Several of the families stood out to me personally. The Aboubakars, refugees from Darfur currently residing in Chad, had perhaps the most shocking statistics; the single-mother led family of six sits smiling in the harsh Saharan sand before their rationed rice, dried meat, handfuls of fruits and Oxfam-provided water portion, a week’s worth of food that amounts to $1.23 USD. D’Aluisio creates an intense narrative of the monotonous, exhausting life at the refugee camp, accompanying Menzel’s always-gripping photographs, the most memorable of which depicts a refugee woman sifting through sand to save any bits of grain that may have fallen after a day’s ration distribution. Contrast this lifestyle to the Madsens of Cap Hope, Greenland, whose week’s worth of food include ox, walrus, geese and polar bear, all hunted by the family’s father, Emil. Their existence relies entirely on sled dogs, in a strange icy world where the sun never sets. The family children watch MTV and snack on Pringles. Then, imagine the healthy habits of the Matisudas of Okinawa, Japan, where life expectancy is ranked highest in the world. Their week’s worth of food is rich in fruits, vegetables and fish, and 88-year-old Takeo looks sprightly, grinning behind his 100-year-old mother. These three families are only a glimpse into the incredibly different lifestyles and eating habits that are represented across the nations and families of Hungry Planet, and all are equally fascinating and intriguing in their own right.
Menzel’s superb photography makes Hungry Planet accessible to a wide range of audiences; in a sense, many of the photographs can speak for themselves, and the powerful image of a family beside a week’s worth of food can say volumes about a country, a culture, and an appreciation of understanding of the way food is consumed. The visual nature of this book gives it the ability to transcend ages, and these are the type of photographs that can be properly interpreted despite language barriers. The range of data, including the many statistics related to fertility, literacy, weight, and food consumption, make Hungry Planet more than just a photojournalism piece; this technical information gives this book a sort of academic clout, and the option to be used in class work or as a reliable, scholarly source. D’Aluisio’s text also goes beyond the notion of simply reporting the facts or the events as they unfold; she gives us a glimpse into the lives of these families, providing creative details about their homes, their expressions, their typical daily routine.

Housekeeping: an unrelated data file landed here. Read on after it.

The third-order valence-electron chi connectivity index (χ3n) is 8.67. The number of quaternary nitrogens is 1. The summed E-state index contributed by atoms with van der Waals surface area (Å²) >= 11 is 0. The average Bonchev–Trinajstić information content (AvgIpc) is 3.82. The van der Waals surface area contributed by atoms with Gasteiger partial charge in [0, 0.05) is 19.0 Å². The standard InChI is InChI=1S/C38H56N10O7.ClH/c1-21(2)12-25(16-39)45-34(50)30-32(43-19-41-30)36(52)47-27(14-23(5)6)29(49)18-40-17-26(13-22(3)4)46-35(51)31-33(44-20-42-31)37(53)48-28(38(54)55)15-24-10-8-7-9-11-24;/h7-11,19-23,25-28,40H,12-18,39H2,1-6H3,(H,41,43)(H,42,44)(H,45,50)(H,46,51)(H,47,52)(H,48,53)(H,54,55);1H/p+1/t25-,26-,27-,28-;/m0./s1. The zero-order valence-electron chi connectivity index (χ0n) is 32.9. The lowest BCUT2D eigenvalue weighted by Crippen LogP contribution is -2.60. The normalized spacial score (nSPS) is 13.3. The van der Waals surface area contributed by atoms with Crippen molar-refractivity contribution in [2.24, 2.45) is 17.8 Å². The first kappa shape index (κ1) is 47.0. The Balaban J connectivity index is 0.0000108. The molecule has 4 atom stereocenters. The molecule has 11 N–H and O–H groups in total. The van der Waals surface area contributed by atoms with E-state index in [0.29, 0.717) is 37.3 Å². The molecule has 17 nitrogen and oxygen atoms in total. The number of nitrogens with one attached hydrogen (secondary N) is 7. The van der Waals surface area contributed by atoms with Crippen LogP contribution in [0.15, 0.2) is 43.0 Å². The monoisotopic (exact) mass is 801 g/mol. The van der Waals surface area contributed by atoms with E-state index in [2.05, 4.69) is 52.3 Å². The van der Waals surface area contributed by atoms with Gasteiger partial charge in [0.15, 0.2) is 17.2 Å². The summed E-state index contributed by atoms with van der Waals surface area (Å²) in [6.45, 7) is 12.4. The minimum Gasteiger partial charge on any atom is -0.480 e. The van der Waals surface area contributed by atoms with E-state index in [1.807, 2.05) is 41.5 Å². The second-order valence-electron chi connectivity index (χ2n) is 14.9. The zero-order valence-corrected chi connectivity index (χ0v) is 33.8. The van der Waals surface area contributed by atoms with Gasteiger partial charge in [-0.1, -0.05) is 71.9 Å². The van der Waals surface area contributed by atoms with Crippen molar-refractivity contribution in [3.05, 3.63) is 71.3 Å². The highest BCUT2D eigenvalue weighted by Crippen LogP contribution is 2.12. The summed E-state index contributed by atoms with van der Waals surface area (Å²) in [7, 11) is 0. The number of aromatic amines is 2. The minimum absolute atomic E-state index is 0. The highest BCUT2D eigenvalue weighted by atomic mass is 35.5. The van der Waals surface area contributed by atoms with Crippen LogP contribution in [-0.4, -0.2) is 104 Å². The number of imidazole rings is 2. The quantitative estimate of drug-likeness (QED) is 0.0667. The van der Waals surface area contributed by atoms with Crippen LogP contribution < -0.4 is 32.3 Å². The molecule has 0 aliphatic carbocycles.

Hungry Planet is truly a masterpiece, not only for its visual beauty but for the complex messages it conveys about the way the world eats, the issues we currently face as planet in regards to food consumption, and the controversial problems that different countries face in terms of food, especially regarding obesity, starvation, and the globalization of certain foodstuffs or restaurant chains. Menzel and D’Aluisio seem to have worked out a perfect formula, striking a balance between image and text, and selecting countries and families that present an honest representation of the culture as a whole. Hungry Planet could hit a chord with just about anyone, anywhere, who was aiming to discover the many different ways we, as humans, eat.